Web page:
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LETTER OF THE DAY - Stand up for justice

Published:Thursday | March 29, 2012 | 12:00 AM


Harriet Tubman, the American slave, is credited with leading 300 slaves to freedom. In the twilight of her life, she was asked if she had any regrets about her work. A veil of sadness shrouded the face of Ms Tubman - whose exploits earned her the sobriquet 'Moses' - then she spoke: "I could have saved many more slaves if only I could convince them that they were slaves."

On Tuesday morning, I watched the demonstrators voicing their concern about police excesses. At the height of things, the number of demonstrators was 100. Why, I asked myself, wasn't the number closer to 100,000? It seems as if that section of the population most likely to suffer from police abuse is the section least willing to work to eliminate it. It is unlikely that Carolyn Gomes or Betty Ann Blaine will find themselves in these situations. Yet, it is persons such as these who are working out their 'soul case' to better the conditions of these people.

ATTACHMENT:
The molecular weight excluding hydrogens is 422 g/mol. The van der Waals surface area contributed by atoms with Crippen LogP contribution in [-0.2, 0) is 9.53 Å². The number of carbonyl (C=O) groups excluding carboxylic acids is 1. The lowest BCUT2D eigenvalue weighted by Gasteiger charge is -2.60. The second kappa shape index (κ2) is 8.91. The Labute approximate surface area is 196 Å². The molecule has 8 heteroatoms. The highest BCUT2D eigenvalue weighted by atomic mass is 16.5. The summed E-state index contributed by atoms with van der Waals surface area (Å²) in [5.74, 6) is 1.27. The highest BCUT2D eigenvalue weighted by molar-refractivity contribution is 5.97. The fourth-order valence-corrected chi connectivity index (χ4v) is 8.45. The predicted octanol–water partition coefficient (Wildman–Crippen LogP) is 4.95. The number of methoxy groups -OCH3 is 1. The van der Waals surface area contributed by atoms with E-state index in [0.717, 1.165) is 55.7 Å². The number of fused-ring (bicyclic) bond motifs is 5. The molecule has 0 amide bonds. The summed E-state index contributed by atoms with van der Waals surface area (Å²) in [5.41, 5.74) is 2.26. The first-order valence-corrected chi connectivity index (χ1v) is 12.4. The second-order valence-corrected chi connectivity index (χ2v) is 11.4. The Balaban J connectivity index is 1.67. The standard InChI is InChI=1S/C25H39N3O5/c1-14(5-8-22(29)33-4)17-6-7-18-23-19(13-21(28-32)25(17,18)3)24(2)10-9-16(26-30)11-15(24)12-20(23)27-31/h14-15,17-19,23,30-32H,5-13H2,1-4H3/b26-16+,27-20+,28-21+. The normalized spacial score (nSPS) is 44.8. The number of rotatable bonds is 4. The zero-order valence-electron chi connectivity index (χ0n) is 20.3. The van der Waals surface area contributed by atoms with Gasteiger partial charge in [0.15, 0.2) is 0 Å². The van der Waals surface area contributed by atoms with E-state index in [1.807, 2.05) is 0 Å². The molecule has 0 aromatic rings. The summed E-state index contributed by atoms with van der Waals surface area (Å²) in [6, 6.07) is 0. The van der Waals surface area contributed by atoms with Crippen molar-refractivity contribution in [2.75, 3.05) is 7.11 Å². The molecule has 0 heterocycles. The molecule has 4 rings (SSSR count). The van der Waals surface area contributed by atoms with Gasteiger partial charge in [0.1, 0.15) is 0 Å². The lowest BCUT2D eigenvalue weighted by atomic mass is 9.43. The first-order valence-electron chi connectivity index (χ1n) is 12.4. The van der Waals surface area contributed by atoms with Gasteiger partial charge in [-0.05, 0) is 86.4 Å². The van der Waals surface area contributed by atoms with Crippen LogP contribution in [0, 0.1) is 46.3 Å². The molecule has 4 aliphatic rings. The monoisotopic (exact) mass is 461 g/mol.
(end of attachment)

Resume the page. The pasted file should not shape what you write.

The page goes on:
When someone is killed by a member of our security forces, the usual procedure is for the residents to block the road, the TV cameras come and record a loved one wailing for a few seconds, the police clear the roadblock and promise an investigation. For reasons better known to themselves, the residents believe and disperse. And that's more or less that.

Americans will not budge

At 3:30 yesterday morning, the American TV stations had as their main topic the same story they were carrying for some time. A black teenager was killed by a neighbourhood watch volunteer under questionable circumstances and he was not charged. There was a petition with two million signatures. Hundreds of thousands of persons were attending rallies all over the United States. This boy was killed one month ago and the demonstrations are increasing - not decreasing. The people will not budge until some action is taken. Do you see the difference?

Not all the slaves were joyful on Emancipation Day. Some could not face life without a massa. Harriet Tubman took her two brothers with her when she escaped. But they gave up and returned. She persevered.

Our refusal to emancipate ourselves from mental slavery will continue to produce the same natural result - political and social slavery.

Glenn Tucker

Kingston 9